When Riding A Bicycle To A Match Is Newsworthy

Cyclists In Copenhagen


Under normal circumstances, I don’t read the Boston Herald. Most of the time I only land on their website when I’m searching for something specific and land on one of their pages.

Yesterday, I was looking for some cycling information and I happened to stumble upon an interesting new report about a well known tennis star. Even though she’s the number one women’s tennis player in the world, her tennis accomplishments were not the focus of the news.

The headline read: “Serena Williams rides bicycle to match.” I had to check this out to see what had happened.

My first thought was that she had been in some sort of accident or that she had been spotted engaging in a traffic violation. After all, the Herald has never been kind to cyclists. And only something negative about cyclists ever seems to grace their publication’s pages.

The report was brief. It focused on the horrendous traffic in Key Biscayne, Florida. Apparently, her tennis match was scheduled for 8:00 pm and the main road was at a standstill, clogged with motorized traffic.

She was only eight minutes away from the tournament location, but she had no way to get there. She did have the presence of mind to ask for alternative transportation. But her first thought was to ask for a different type of motorized vehicle, a golf cart.

It’s unclear how she intended to get through traffic with a golf cart. Riding it on the sidewalk is probably illegal, and it’s unlikely that there was enough room along the side of the road for the golf cart to fit.

The hotel staff members she was speaking to offered her a motor bike. She declined their offer, which was a wise move since riding such a vehicle in heavy traffic is even more dangerous than riding a bicycle. Finally they offered her a bicycle. Her response was “’I really don’t do bicycles, but I will today.”

I’m not sure how to interpret such a comment. If someone doesn’t “do bicycles” does this mean that she wouldn’t be willing to ride a bike to a tournament or that she doesn’t ride bikes at all? I would really like to know.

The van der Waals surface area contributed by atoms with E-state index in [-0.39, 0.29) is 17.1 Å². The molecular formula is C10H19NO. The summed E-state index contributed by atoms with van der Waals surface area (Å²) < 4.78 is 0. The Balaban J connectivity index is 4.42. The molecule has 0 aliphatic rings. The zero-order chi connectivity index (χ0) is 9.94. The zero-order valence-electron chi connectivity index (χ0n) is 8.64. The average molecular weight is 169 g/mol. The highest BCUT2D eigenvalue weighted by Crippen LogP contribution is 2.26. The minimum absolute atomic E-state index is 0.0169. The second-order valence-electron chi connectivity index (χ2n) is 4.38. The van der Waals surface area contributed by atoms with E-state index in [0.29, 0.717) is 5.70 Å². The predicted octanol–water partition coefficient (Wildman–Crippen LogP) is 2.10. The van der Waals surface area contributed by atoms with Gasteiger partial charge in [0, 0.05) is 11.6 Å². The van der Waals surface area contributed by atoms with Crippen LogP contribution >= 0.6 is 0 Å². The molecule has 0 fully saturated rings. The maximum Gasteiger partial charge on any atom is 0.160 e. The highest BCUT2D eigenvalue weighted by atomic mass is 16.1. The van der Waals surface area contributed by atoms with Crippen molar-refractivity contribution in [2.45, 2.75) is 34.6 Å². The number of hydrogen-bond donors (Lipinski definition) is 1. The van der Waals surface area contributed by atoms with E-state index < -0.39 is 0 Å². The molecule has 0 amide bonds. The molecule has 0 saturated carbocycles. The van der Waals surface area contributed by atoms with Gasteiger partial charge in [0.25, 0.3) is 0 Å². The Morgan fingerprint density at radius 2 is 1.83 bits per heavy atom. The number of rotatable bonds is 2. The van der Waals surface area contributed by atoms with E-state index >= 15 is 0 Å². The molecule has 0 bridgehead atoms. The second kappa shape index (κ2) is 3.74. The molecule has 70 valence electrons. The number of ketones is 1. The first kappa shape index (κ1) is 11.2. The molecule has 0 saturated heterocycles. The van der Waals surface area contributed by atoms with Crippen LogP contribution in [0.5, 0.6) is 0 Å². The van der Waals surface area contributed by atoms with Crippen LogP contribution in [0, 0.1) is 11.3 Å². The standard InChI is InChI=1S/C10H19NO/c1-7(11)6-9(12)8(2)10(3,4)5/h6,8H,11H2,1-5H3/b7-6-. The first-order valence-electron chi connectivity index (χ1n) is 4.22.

Riding a bike to the tournament may not have appealed to Serena initially, but due to necessity, she discovered that she enjoyed it. She was quoted as saying “It was fun. It was probably one of my best memories I think ever, riding a bike to a match. That’s pretty cool.”

Why did it take necessity to make this gifted athlete discover the benefits and joys of riding a bicycle as transportation? Cycling would be beneficial for rounding out her training regimen. And it could have been employed to help her come back from the injuries she has sustained during her career.

Since this came to the Herald via the Associated Press (AP), it was also widely reported among other news outlets. If the AP found it newsworthy, so must newspapers throughout the country.

This is evidence, albeit limited evidence, of how novel the idea of riding a bike as transportation still is in American culture. Using a bicycle to get through gridlocked traffic makes perfect sense.

A bike can fit alongside traffic. In a pinch a cyclist can ride for a while on the sidewalk; in some places this is legal. Most importantly, a bicycle can keep moving when cars have nowhere to go.

Unless a sponsor picks up on this story and offers Serena money to promote their bikes and bike riding, it’s unlikely that this will happen again. As an isolated incident, it was newsworthy, but long-lasting change rarely comes from such events.

One interesting observation I made was that none of the Herald’s usual cycling bashers came out of the woodwork to leave nasty comments on the story. In fact there were no comments left at all.

This could be interpreted as either a good or bad sign. Commenters may not have been able to find fault with Serena so they didn’t bother attacking her cycling activities. Or they have begun to lose steam in their relentless attacks on all things related to cycling.

If Serena or copycat tennis players started riding bikes to either matches or practice sessions, it might help to make cycling more mainstream. We’ll have to hope for a stroke of luck in this regard, and if it doesn’t pan out, we’ll have to look to other high profile people to take up the cause.

This entry was posted in Cycling and tagged , , . Bookmark the permalink.

3 Responses to When Riding A Bicycle To A Match Is Newsworthy

  1. KillMoto says:

    I don’t drive much anymore – I prefer using a bicycle and thus go out of my way to not drive. I leave a folding bike in the trunk at all times. Its intended as “in case I find the opportunity to ride at the far end.”

    But I suppose it could come in handy if I find myself in the thick of traffic, and have a place to ditch the car…

  2. Fantastic that she enjoyed cycling once she tried it. I agree, hopefully this will move <a href="http://www.bicyclepeddler.com/blog/2013/02/12/why-you-should-bike-to-work/"commuting by bicycle closer to the mainstream.

  3. Jake says:

    “’I really don’t do bicycles, but I will today.”?!!

    Yeah, that response seems a little odd to me as well. Even other is the idea that it took so long for them to come up with the idea of writing a bicycle as an alternative way of getting to the arena. Looks like there’s room for little bit of bike riding consciousness raising.

    I don’t follow basketball much but I did note the picture that some may took from their car of a Pro player riding his bike practice. I forget his name (as I said, I don’t follow basketball much) but apparently that was his routine.

Leave a Reply

Your email address will not be published. Required fields are marked *